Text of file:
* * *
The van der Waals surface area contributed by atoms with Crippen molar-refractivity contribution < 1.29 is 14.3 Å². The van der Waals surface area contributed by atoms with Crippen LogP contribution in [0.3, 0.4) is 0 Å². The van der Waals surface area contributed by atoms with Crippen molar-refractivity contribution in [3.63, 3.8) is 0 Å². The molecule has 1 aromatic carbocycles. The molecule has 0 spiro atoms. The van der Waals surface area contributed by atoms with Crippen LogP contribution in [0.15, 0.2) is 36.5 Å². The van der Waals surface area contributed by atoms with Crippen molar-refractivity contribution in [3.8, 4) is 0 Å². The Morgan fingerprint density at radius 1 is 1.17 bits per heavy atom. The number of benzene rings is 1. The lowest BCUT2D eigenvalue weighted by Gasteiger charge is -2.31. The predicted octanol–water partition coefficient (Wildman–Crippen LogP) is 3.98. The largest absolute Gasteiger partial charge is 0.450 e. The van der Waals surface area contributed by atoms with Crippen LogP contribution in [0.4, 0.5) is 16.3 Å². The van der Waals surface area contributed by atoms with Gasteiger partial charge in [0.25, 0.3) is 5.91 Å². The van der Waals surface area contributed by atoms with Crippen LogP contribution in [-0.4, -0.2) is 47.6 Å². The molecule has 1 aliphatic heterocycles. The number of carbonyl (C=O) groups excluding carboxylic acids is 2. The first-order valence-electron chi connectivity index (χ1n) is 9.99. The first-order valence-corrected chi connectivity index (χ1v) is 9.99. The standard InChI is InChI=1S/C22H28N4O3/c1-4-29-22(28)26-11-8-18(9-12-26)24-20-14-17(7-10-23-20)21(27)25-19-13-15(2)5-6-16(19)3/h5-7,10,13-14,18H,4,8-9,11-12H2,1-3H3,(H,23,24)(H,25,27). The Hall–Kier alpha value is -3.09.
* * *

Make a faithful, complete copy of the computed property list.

The van der Waals surface area contributed by atoms with Crippen molar-refractivity contribution < 1.29 is 14.3 Å². The van der Waals surface area contributed by atoms with Crippen LogP contribution in [0.3, 0.4) is 0 Å². The van der Waals surface area contributed by atoms with Crippen molar-refractivity contribution in [3.63, 3.8) is 0 Å². The molecule has 1 aromatic carbocycles. The molecule has 0 spiro atoms. The van der Waals surface area contributed by atoms with Crippen LogP contribution in [0.15, 0.2) is 36.5 Å². The van der Waals surface area contributed by atoms with Crippen molar-refractivity contribution in [3.8, 4) is 0 Å². The Morgan fingerprint density at radius 1 is 1.17 bits per heavy atom. The number of benzene rings is 1. The lowest BCUT2D eigenvalue weighted by Gasteiger charge is -2.31. The predicted octanol–water partition coefficient (Wildman–Crippen LogP) is 3.98. The largest absolute Gasteiger partial charge is 0.450 e. The van der Waals surface area contributed by atoms with Crippen LogP contribution in [0.4, 0.5) is 16.3 Å². The van der Waals surface area contributed by atoms with Gasteiger partial charge in [0.25, 0.3) is 5.91 Å². The van der Waals surface area contributed by atoms with Crippen LogP contribution in [-0.4, -0.2) is 47.6 Å². The molecule has 1 aliphatic heterocycles. The number of carbonyl (C=O) groups excluding carboxylic acids is 2. The first-order valence-electron chi connectivity index (χ1n) is 9.99. The first-order valence-corrected chi connectivity index (χ1v) is 9.99. The standard InChI is InChI=1S/C22H28N4O3/c1-4-29-22(28)26-11-8-18(9-12-26)24-20-14-17(7-10-23-20)21(27)25-19-13-15(2)5-6-16(19)3/h5-7,10,13-14,18H,4,8-9,11-12H2,1-3H3,(H,23,24)(H,25,27). The Hall–Kier alpha value is -3.09.